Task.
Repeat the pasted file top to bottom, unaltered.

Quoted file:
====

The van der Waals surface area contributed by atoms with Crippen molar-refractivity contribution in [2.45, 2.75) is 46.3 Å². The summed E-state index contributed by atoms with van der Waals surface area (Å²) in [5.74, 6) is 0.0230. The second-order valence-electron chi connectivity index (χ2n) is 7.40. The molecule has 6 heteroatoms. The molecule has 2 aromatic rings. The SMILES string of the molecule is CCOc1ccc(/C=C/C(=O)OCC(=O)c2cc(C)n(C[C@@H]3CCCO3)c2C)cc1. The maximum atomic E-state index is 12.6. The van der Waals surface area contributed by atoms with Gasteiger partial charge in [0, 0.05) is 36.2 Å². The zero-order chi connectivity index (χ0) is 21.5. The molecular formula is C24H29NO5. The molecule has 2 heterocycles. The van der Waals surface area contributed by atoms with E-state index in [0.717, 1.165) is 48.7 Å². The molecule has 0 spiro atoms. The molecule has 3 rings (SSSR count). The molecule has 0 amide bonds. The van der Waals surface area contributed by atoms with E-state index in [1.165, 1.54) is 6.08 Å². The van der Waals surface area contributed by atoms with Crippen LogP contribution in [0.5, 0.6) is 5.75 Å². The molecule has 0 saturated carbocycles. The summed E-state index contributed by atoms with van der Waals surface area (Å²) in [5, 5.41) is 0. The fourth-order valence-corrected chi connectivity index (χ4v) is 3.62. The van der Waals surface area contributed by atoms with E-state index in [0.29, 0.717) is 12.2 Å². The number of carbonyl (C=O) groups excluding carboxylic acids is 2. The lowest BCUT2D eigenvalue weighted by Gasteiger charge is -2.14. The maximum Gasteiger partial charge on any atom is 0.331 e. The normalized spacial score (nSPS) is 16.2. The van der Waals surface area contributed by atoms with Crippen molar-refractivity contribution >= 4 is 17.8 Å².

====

The van der Waals surface area contributed by atoms with Crippen molar-refractivity contribution in [2.45, 2.75) is 46.3 Å². The summed E-state index contributed by atoms with van der Waals surface area (Å²) in [5.74, 6) is 0.0230. The second-order valence-electron chi connectivity index (χ2n) is 7.40. The molecule has 6 heteroatoms. The molecule has 2 aromatic rings. The SMILES string of the molecule is CCOc1ccc(/C=C/C(=O)OCC(=O)c2cc(C)n(C[C@@H]3CCCO3)c2C)cc1. The maximum atomic E-state index is 12.6. The van der Waals surface area contributed by atoms with Gasteiger partial charge in [0, 0.05) is 36.2 Å². The zero-order chi connectivity index (χ0) is 21.5. The molecular formula is C24H29NO5. The molecule has 2 heterocycles. The van der Waals surface area contributed by atoms with E-state index in [0.717, 1.165) is 48.7 Å². The molecule has 0 spiro atoms. The molecule has 3 rings (SSSR count). The molecule has 0 amide bonds. The van der Waals surface area contributed by atoms with E-state index in [1.165, 1.54) is 6.08 Å². The van der Waals surface area contributed by atoms with Crippen LogP contribution in [0.5, 0.6) is 5.75 Å². The molecule has 0 saturated carbocycles. The summed E-state index contributed by atoms with van der Waals surface area (Å²) in [5, 5.41) is 0. The fourth-order valence-corrected chi connectivity index (χ4v) is 3.62. The van der Waals surface area contributed by atoms with E-state index in [0.29, 0.717) is 12.2 Å². The number of carbonyl (C=O) groups excluding carboxylic acids is 2. The lowest BCUT2D eigenvalue weighted by Gasteiger charge is -2.14. The maximum Gasteiger partial charge on any atom is 0.331 e. The normalized spacial score (nSPS) is 16.2. The van der Waals surface area contributed by atoms with Crippen molar-refractivity contribution >= 4 is 17.8 Å².